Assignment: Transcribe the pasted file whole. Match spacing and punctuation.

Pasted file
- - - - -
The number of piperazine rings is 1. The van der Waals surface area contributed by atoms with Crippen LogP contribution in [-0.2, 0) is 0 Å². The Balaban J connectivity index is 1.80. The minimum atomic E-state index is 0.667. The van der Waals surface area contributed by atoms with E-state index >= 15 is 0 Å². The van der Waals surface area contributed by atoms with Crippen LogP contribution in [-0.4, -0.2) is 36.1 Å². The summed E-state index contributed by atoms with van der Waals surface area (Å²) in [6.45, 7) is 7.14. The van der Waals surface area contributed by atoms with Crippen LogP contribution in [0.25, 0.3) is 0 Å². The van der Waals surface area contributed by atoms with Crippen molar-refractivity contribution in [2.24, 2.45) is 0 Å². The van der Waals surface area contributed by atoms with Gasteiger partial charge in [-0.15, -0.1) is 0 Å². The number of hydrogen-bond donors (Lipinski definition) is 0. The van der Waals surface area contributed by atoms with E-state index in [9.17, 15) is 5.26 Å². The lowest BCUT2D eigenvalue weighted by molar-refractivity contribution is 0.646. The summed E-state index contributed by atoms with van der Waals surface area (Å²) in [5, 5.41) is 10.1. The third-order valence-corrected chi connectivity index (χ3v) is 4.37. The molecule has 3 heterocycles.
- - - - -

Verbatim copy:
The number of piperazine rings is 1. The van der Waals surface area contributed by atoms with Crippen LogP contribution in [-0.2, 0) is 0 Å². The Balaban J connectivity index is 1.80. The minimum atomic E-state index is 0.667. The van der Waals surface area contributed by atoms with E-state index >= 15 is 0 Å². The van der Waals surface area contributed by atoms with Crippen LogP contribution in [-0.4, -0.2) is 36.1 Å². The summed E-state index contributed by atoms with van der Waals surface area (Å²) in [6.45, 7) is 7.14. The van der Waals surface area contributed by atoms with Crippen LogP contribution in [0.25, 0.3) is 0 Å². The van der Waals surface area contributed by atoms with Crippen molar-refractivity contribution in [2.24, 2.45) is 0 Å². The van der Waals surface area contributed by atoms with Gasteiger partial charge in [-0.15, -0.1) is 0 Å². The number of hydrogen-bond donors (Lipinski definition) is 0. The van der Waals surface area contributed by atoms with E-state index in [9.17, 15) is 5.26 Å². The lowest BCUT2D eigenvalue weighted by molar-refractivity contribution is 0.646. The summed E-state index contributed by atoms with van der Waals surface area (Å²) in [5, 5.41) is 10.1. The third-order valence-corrected chi connectivity index (χ3v) is 4.37. The molecule has 3 heterocycles.